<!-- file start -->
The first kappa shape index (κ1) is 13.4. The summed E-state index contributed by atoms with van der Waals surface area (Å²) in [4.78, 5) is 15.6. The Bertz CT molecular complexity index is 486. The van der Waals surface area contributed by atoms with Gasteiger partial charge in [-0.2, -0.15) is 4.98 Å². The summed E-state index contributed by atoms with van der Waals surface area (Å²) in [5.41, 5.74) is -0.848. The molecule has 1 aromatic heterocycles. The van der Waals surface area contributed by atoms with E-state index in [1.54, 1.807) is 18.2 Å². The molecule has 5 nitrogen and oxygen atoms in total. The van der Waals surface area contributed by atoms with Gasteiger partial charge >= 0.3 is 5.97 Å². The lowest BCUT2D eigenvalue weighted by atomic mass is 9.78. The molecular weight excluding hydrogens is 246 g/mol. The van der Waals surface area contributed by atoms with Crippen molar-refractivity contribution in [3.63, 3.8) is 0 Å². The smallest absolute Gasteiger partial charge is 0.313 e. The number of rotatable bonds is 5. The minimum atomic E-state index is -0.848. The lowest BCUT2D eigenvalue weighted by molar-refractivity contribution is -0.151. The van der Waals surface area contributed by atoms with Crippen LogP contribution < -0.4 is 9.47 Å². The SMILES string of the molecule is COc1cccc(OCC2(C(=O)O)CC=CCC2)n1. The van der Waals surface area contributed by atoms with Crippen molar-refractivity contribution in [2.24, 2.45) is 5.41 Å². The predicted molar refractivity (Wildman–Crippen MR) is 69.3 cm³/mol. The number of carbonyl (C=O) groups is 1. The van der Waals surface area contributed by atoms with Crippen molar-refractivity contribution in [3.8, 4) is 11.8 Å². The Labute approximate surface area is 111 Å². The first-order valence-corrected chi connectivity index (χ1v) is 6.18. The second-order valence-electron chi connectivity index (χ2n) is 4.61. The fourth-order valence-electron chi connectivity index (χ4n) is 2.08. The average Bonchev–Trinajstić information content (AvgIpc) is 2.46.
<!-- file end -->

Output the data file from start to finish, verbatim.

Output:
The first kappa shape index (κ1) is 13.4. The summed E-state index contributed by atoms with van der Waals surface area (Å²) in [4.78, 5) is 15.6. The Bertz CT molecular complexity index is 486. The van der Waals surface area contributed by atoms with Gasteiger partial charge in [-0.2, -0.15) is 4.98 Å². The summed E-state index contributed by atoms with van der Waals surface area (Å²) in [5.41, 5.74) is -0.848. The molecule has 1 aromatic heterocycles. The van der Waals surface area contributed by atoms with E-state index in [1.54, 1.807) is 18.2 Å². The molecule has 5 nitrogen and oxygen atoms in total. The van der Waals surface area contributed by atoms with Gasteiger partial charge >= 0.3 is 5.97 Å². The lowest BCUT2D eigenvalue weighted by atomic mass is 9.78. The molecular weight excluding hydrogens is 246 g/mol. The van der Waals surface area contributed by atoms with Crippen molar-refractivity contribution in [3.63, 3.8) is 0 Å². The smallest absolute Gasteiger partial charge is 0.313 e. The number of rotatable bonds is 5. The minimum atomic E-state index is -0.848. The lowest BCUT2D eigenvalue weighted by molar-refractivity contribution is -0.151. The van der Waals surface area contributed by atoms with Crippen LogP contribution < -0.4 is 9.47 Å². The SMILES string of the molecule is COc1cccc(OCC2(C(=O)O)CC=CCC2)n1. The van der Waals surface area contributed by atoms with Crippen molar-refractivity contribution in [2.24, 2.45) is 5.41 Å². The predicted molar refractivity (Wildman–Crippen MR) is 69.3 cm³/mol. The number of carbonyl (C=O) groups is 1. The van der Waals surface area contributed by atoms with Crippen molar-refractivity contribution in [3.8, 4) is 11.8 Å². The Labute approximate surface area is 111 Å². The first-order valence-corrected chi connectivity index (χ1v) is 6.18. The second-order valence-electron chi connectivity index (χ2n) is 4.61. The fourth-order valence-electron chi connectivity index (χ4n) is 2.08. The average Bonchev–Trinajstić information content (AvgIpc) is 2.46.